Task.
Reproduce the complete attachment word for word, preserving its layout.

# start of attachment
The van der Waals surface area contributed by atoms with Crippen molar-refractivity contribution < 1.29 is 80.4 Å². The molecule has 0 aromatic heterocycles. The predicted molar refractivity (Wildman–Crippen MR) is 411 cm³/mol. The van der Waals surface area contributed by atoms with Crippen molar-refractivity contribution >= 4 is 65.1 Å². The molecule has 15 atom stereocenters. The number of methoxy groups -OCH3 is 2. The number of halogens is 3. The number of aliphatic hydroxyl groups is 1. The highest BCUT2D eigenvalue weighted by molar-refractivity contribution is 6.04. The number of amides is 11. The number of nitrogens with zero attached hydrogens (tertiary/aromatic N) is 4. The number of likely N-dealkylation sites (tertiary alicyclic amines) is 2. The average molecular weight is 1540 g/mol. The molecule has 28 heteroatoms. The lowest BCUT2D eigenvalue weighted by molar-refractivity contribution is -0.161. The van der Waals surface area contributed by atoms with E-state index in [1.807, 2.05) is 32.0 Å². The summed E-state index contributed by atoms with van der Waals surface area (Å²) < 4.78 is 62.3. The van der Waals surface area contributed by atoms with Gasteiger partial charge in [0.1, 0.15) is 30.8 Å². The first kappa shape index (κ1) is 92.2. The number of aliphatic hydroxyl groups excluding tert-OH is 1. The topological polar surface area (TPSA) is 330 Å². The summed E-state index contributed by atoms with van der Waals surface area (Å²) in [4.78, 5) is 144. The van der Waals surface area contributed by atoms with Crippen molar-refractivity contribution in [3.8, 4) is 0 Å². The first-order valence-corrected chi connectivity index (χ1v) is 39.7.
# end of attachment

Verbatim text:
The van der Waals surface area contributed by atoms with Crippen molar-refractivity contribution < 1.29 is 80.4 Å². The molecule has 0 aromatic heterocycles. The predicted molar refractivity (Wildman–Crippen MR) is 411 cm³/mol. The van der Waals surface area contributed by atoms with Crippen molar-refractivity contribution >= 4 is 65.1 Å². The molecule has 15 atom stereocenters. The number of methoxy groups -OCH3 is 2. The number of halogens is 3. The number of aliphatic hydroxyl groups is 1. The highest BCUT2D eigenvalue weighted by molar-refractivity contribution is 6.04. The number of amides is 11. The number of nitrogens with zero attached hydrogens (tertiary/aromatic N) is 4. The number of likely N-dealkylation sites (tertiary alicyclic amines) is 2. The average molecular weight is 1540 g/mol. The molecule has 28 heteroatoms. The lowest BCUT2D eigenvalue weighted by molar-refractivity contribution is -0.161. The van der Waals surface area contributed by atoms with E-state index in [1.807, 2.05) is 32.0 Å². The summed E-state index contributed by atoms with van der Waals surface area (Å²) < 4.78 is 62.3. The van der Waals surface area contributed by atoms with Gasteiger partial charge in [0.1, 0.15) is 30.8 Å². The first kappa shape index (κ1) is 92.2. The number of aliphatic hydroxyl groups excluding tert-OH is 1. The topological polar surface area (TPSA) is 330 Å². The summed E-state index contributed by atoms with van der Waals surface area (Å²) in [4.78, 5) is 144. The van der Waals surface area contributed by atoms with Crippen molar-refractivity contribution in [3.8, 4) is 0 Å². The first-order valence-corrected chi connectivity index (χ1v) is 39.7.